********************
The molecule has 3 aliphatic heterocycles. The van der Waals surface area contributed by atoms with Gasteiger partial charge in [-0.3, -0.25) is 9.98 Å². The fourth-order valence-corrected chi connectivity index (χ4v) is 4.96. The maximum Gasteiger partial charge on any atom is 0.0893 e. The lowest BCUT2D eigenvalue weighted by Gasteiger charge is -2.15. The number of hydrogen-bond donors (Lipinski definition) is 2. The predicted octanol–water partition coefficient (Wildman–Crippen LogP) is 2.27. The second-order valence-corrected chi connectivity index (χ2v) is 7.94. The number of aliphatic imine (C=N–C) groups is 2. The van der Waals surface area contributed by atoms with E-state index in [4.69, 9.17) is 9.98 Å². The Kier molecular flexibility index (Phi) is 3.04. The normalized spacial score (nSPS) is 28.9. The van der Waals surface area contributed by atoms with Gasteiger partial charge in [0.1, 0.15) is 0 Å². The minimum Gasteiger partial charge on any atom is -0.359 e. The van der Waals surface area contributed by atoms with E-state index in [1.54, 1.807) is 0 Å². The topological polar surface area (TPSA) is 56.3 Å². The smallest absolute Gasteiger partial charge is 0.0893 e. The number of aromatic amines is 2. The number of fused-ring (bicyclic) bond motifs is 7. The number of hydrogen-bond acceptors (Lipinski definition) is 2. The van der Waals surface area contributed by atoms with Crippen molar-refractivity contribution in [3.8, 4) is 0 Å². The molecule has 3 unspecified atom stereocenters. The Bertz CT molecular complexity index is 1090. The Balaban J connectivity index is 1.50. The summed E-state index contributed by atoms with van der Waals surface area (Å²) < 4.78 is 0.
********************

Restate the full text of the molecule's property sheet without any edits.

The molecule has 3 aliphatic heterocycles. The van der Waals surface area contributed by atoms with Gasteiger partial charge in [-0.3, -0.25) is 9.98 Å². The fourth-order valence-corrected chi connectivity index (χ4v) is 4.96. The maximum Gasteiger partial charge on any atom is 0.0893 e. The lowest BCUT2D eigenvalue weighted by Gasteiger charge is -2.15. The number of hydrogen-bond donors (Lipinski definition) is 2. The predicted octanol–water partition coefficient (Wildman–Crippen LogP) is 2.27. The second-order valence-corrected chi connectivity index (χ2v) is 7.94. The number of aliphatic imine (C=N–C) groups is 2. The van der Waals surface area contributed by atoms with E-state index in [4.69, 9.17) is 9.98 Å². The Kier molecular flexibility index (Phi) is 3.04. The normalized spacial score (nSPS) is 28.9. The van der Waals surface area contributed by atoms with Gasteiger partial charge in [0.1, 0.15) is 0 Å². The minimum Gasteiger partial charge on any atom is -0.359 e. The van der Waals surface area contributed by atoms with E-state index in [1.54, 1.807) is 0 Å². The topological polar surface area (TPSA) is 56.3 Å². The smallest absolute Gasteiger partial charge is 0.0893 e. The number of aromatic amines is 2. The number of fused-ring (bicyclic) bond motifs is 7. The number of hydrogen-bond acceptors (Lipinski definition) is 2. The van der Waals surface area contributed by atoms with Crippen molar-refractivity contribution in [3.8, 4) is 0 Å². The molecule has 3 unspecified atom stereocenters. The Bertz CT molecular complexity index is 1090. The Balaban J connectivity index is 1.50. The summed E-state index contributed by atoms with van der Waals surface area (Å²) < 4.78 is 0.